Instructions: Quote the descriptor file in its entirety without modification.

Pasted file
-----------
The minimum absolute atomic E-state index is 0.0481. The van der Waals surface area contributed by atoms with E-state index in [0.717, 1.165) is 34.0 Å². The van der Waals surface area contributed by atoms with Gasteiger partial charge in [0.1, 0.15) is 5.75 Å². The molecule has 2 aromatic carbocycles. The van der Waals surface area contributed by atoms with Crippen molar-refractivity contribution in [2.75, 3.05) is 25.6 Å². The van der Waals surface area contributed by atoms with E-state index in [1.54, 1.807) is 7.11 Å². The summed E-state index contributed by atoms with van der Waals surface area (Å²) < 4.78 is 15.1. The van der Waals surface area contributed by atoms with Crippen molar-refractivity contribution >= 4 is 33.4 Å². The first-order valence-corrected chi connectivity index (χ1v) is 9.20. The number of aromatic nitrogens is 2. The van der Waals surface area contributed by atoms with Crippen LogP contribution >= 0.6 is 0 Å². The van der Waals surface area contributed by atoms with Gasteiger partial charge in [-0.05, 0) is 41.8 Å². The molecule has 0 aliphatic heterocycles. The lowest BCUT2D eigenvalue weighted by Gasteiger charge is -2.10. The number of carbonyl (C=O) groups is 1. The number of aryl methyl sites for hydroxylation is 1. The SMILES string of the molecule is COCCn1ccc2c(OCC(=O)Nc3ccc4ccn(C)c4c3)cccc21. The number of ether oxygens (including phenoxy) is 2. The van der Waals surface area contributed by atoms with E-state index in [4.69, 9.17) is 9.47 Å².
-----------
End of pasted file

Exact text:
The minimum absolute atomic E-state index is 0.0481. The van der Waals surface area contributed by atoms with E-state index in [0.717, 1.165) is 34.0 Å². The van der Waals surface area contributed by atoms with Gasteiger partial charge in [0.1, 0.15) is 5.75 Å². The molecule has 2 aromatic carbocycles. The van der Waals surface area contributed by atoms with Crippen molar-refractivity contribution in [2.75, 3.05) is 25.6 Å². The van der Waals surface area contributed by atoms with E-state index in [1.54, 1.807) is 7.11 Å². The summed E-state index contributed by atoms with van der Waals surface area (Å²) < 4.78 is 15.1. The van der Waals surface area contributed by atoms with Crippen molar-refractivity contribution >= 4 is 33.4 Å². The first-order valence-corrected chi connectivity index (χ1v) is 9.20. The number of aromatic nitrogens is 2. The van der Waals surface area contributed by atoms with Crippen LogP contribution >= 0.6 is 0 Å². The van der Waals surface area contributed by atoms with Gasteiger partial charge in [-0.05, 0) is 41.8 Å². The molecule has 0 aliphatic heterocycles. The lowest BCUT2D eigenvalue weighted by Gasteiger charge is -2.10. The number of carbonyl (C=O) groups is 1. The number of aryl methyl sites for hydroxylation is 1. The SMILES string of the molecule is COCCn1ccc2c(OCC(=O)Nc3ccc4ccn(C)c4c3)cccc21. The number of ether oxygens (including phenoxy) is 2. The van der Waals surface area contributed by atoms with E-state index in [4.69, 9.17) is 9.47 Å².